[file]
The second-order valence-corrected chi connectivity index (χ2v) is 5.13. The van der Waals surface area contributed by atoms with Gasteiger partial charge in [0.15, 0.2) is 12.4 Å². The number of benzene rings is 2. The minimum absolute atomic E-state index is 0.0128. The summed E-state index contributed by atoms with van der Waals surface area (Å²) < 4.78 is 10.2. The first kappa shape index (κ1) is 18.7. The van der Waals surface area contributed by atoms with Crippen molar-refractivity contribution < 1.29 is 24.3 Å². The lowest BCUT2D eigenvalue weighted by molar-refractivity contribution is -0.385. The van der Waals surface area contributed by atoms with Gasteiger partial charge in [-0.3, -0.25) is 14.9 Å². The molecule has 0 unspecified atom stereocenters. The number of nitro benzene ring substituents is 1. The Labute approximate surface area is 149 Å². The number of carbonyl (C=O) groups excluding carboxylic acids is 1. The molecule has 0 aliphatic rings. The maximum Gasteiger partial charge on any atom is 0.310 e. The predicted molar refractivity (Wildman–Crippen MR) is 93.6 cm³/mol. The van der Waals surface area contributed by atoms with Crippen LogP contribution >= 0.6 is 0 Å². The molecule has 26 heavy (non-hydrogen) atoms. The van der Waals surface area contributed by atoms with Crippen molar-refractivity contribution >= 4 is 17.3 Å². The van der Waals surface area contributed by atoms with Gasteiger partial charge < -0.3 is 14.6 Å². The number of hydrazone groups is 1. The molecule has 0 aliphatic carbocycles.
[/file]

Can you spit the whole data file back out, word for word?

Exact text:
The second-order valence-corrected chi connectivity index (χ2v) is 5.13. The van der Waals surface area contributed by atoms with Gasteiger partial charge in [0.15, 0.2) is 12.4 Å². The number of benzene rings is 2. The minimum absolute atomic E-state index is 0.0128. The summed E-state index contributed by atoms with van der Waals surface area (Å²) < 4.78 is 10.2. The first kappa shape index (κ1) is 18.7. The van der Waals surface area contributed by atoms with Crippen molar-refractivity contribution < 1.29 is 24.3 Å². The lowest BCUT2D eigenvalue weighted by molar-refractivity contribution is -0.385. The van der Waals surface area contributed by atoms with Gasteiger partial charge in [-0.3, -0.25) is 14.9 Å². The molecule has 0 unspecified atom stereocenters. The number of nitro benzene ring substituents is 1. The Labute approximate surface area is 149 Å². The number of carbonyl (C=O) groups excluding carboxylic acids is 1. The molecule has 0 aliphatic rings. The maximum Gasteiger partial charge on any atom is 0.310 e. The predicted molar refractivity (Wildman–Crippen MR) is 93.6 cm³/mol. The van der Waals surface area contributed by atoms with Crippen LogP contribution >= 0.6 is 0 Å². The molecule has 26 heavy (non-hydrogen) atoms. The van der Waals surface area contributed by atoms with Crippen molar-refractivity contribution >= 4 is 17.3 Å². The van der Waals surface area contributed by atoms with Gasteiger partial charge < -0.3 is 14.6 Å². The number of hydrazone groups is 1. The molecule has 0 aliphatic carbocycles.